Systemic regulation of mitochondrial stress

Mitochondria play vital roles in the processes of aging and maintaining healthspan. In the model organism C. elegans, it has been observed that mitochondrial dysfunction in one organ can impact the mitochondrial stress response pathway in remote tissues. Building upon this observation, our research aims to delve into the consequences of mitochondrial dysfunction in a specific subset of neurons and its influence on overall organismal aging and healthspan.

Mitochondrial Function in Neuronal Aging

The positioning and function of mitochondria in neurons are regulated by intricate interactions that govern the delicate balance of processes such as fission/fusion, trafficking, targeting, anchoring, and quality control. Extensive research has focused on identifying key factors involved in each of these processes. However, there are still gaps in our understanding of how these intricate mitochondrial changes are coordinated to maintain mitochondrial localization and function at specific regions within neurons, including synapses and axons, under normal conditions. Furthermore, the impact of aging and age-related diseases on these processes remains to be fully elucidated.

Mitochondrial Function in the Recovery of Injured Neurons

Mitochondria undergo dynamic changes in their morphology, motility, number, and activity to match local energy demand and maintain cellular homeostasis. These changes include processes such as fusion and division. Recent studies conducted by our research team, as well as other researchers, using young model animals, have revealed the critical role of mitochondrial dynamics and activity in determining the capacity for axon regeneration following axonal injury. Furthermore, mounting evidence suggests that aging significantly increases the risk of mitochondrial abnormalities within the nervous system.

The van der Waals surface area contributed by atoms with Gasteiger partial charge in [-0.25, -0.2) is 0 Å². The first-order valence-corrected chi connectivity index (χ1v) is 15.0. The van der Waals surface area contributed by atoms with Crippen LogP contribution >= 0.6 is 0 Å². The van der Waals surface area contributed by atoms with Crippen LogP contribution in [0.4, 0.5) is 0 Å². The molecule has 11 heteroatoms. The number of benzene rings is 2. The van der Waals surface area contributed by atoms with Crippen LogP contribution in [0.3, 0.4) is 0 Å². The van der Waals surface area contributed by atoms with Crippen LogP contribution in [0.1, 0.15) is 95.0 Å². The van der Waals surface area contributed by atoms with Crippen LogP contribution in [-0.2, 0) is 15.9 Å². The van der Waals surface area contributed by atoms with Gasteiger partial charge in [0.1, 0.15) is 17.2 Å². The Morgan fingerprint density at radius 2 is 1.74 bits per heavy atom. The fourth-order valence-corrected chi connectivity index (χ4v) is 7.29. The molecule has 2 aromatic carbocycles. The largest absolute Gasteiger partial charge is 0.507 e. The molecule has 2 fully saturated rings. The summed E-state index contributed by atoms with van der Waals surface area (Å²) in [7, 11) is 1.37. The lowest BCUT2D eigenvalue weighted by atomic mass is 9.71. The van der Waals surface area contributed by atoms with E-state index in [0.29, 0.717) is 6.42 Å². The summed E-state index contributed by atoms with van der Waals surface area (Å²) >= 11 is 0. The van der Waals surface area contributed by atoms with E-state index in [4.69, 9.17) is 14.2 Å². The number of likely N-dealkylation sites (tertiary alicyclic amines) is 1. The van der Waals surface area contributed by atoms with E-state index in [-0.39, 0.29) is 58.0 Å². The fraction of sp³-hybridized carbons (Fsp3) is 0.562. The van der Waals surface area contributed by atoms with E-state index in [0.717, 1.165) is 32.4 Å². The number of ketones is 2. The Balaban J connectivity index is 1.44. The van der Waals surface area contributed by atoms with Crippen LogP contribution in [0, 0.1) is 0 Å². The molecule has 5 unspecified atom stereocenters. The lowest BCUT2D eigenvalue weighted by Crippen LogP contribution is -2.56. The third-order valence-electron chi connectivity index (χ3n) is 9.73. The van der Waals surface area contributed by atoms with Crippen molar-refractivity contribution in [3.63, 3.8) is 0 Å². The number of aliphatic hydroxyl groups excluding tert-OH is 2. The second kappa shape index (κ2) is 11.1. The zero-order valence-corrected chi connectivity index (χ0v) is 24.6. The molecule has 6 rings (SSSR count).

Our research aims to investigate the role of mitochondria in axon regeneration of adult neurons during aging.

By delving into these areas, we hope to gain a deeper understanding of how mitochondrial function influences the recovery of injured neurons, particularly in the context of aging.

GABA motor neuron 24 after axotomy.  Axon injury increases mitochondrial density

Arrowheads indicate mito::mCherry. Aritesks indicate the proximal tip of injured axon. 

Regulation of Gene Expression During Axon Regeneration and Aging in Neurons

The process of axon regeneration in neurons is highly dependent on the regulation of gene expression within the damaged neurons. While some signaling pathways that control the transcriptional changes in injured neurons have been identified, our understanding of how these neurons regulate gene expression at the post-transcriptional level to influence axon regeneration remains limited. Additionally, the mechanisms governing gene expression regulation during aging in neurons continue to be a topic of ongoing research.

Mitochondrial Response to Environmental Toxicants

Mitochondria serve as crucial intracellular targets for a wide range of environmental toxicants, including pollutants, heavy metals, and pesticides. Exposure to these toxins, whether over a short or long duration, can elicit substantial alterations in mitochondrial morphology, dynamics, physiological properties, activity, homeostasis, and interplay with other intracellular organelles. Importantly, the resulting mitochondrial dysfunction caused by environmental toxicity can have significant implications for an organism's overall health and survival.

To investigate the effects of environmental contaminants on mitochondria and their subsequent impact on an organism's well-being and lifespan, we employ the nematode C. elegans as an in vivo model. Through this model system, we can assess and elucidate the mechanisms underlying mitochondrial responses to environmental toxicants and their consequences.